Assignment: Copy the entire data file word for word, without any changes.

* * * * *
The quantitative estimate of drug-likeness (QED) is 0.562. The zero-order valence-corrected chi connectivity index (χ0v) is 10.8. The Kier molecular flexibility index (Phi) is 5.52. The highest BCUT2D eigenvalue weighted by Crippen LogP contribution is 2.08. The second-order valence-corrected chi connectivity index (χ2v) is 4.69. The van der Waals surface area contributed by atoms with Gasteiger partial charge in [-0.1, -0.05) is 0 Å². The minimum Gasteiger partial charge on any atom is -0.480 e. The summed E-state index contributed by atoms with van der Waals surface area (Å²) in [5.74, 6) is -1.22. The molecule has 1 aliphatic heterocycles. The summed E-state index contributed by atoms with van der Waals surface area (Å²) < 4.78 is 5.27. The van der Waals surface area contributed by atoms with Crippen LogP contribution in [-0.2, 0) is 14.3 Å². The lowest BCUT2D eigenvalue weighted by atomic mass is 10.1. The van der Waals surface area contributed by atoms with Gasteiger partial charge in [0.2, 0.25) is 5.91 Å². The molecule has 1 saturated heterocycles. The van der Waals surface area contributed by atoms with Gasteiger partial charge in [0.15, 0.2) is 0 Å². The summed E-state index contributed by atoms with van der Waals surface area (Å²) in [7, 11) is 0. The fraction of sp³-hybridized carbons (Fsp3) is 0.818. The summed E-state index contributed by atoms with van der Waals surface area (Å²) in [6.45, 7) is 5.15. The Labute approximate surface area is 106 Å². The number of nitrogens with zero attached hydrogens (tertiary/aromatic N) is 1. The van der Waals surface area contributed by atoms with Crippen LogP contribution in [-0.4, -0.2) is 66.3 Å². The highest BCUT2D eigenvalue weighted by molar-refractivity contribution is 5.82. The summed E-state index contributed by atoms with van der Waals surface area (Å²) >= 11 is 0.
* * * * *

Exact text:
The quantitative estimate of drug-likeness (QED) is 0.562. The zero-order valence-corrected chi connectivity index (χ0v) is 10.8. The Kier molecular flexibility index (Phi) is 5.52. The highest BCUT2D eigenvalue weighted by Crippen LogP contribution is 2.08. The second-order valence-corrected chi connectivity index (χ2v) is 4.69. The van der Waals surface area contributed by atoms with Gasteiger partial charge in [-0.1, -0.05) is 0 Å². The minimum Gasteiger partial charge on any atom is -0.480 e. The summed E-state index contributed by atoms with van der Waals surface area (Å²) in [5.74, 6) is -1.22. The molecule has 1 aliphatic heterocycles. The summed E-state index contributed by atoms with van der Waals surface area (Å²) < 4.78 is 5.27. The van der Waals surface area contributed by atoms with Crippen LogP contribution in [-0.2, 0) is 14.3 Å². The lowest BCUT2D eigenvalue weighted by atomic mass is 10.1. The van der Waals surface area contributed by atoms with Gasteiger partial charge in [0.2, 0.25) is 5.91 Å². The molecule has 1 saturated heterocycles. The van der Waals surface area contributed by atoms with Gasteiger partial charge in [0.15, 0.2) is 0 Å². The summed E-state index contributed by atoms with van der Waals surface area (Å²) in [7, 11) is 0. The fraction of sp³-hybridized carbons (Fsp3) is 0.818. The summed E-state index contributed by atoms with van der Waals surface area (Å²) in [6.45, 7) is 5.15. The Labute approximate surface area is 106 Å². The number of nitrogens with zero attached hydrogens (tertiary/aromatic N) is 1. The van der Waals surface area contributed by atoms with Crippen LogP contribution in [-0.4, -0.2) is 66.3 Å². The highest BCUT2D eigenvalue weighted by molar-refractivity contribution is 5.82. The summed E-state index contributed by atoms with van der Waals surface area (Å²) >= 11 is 0.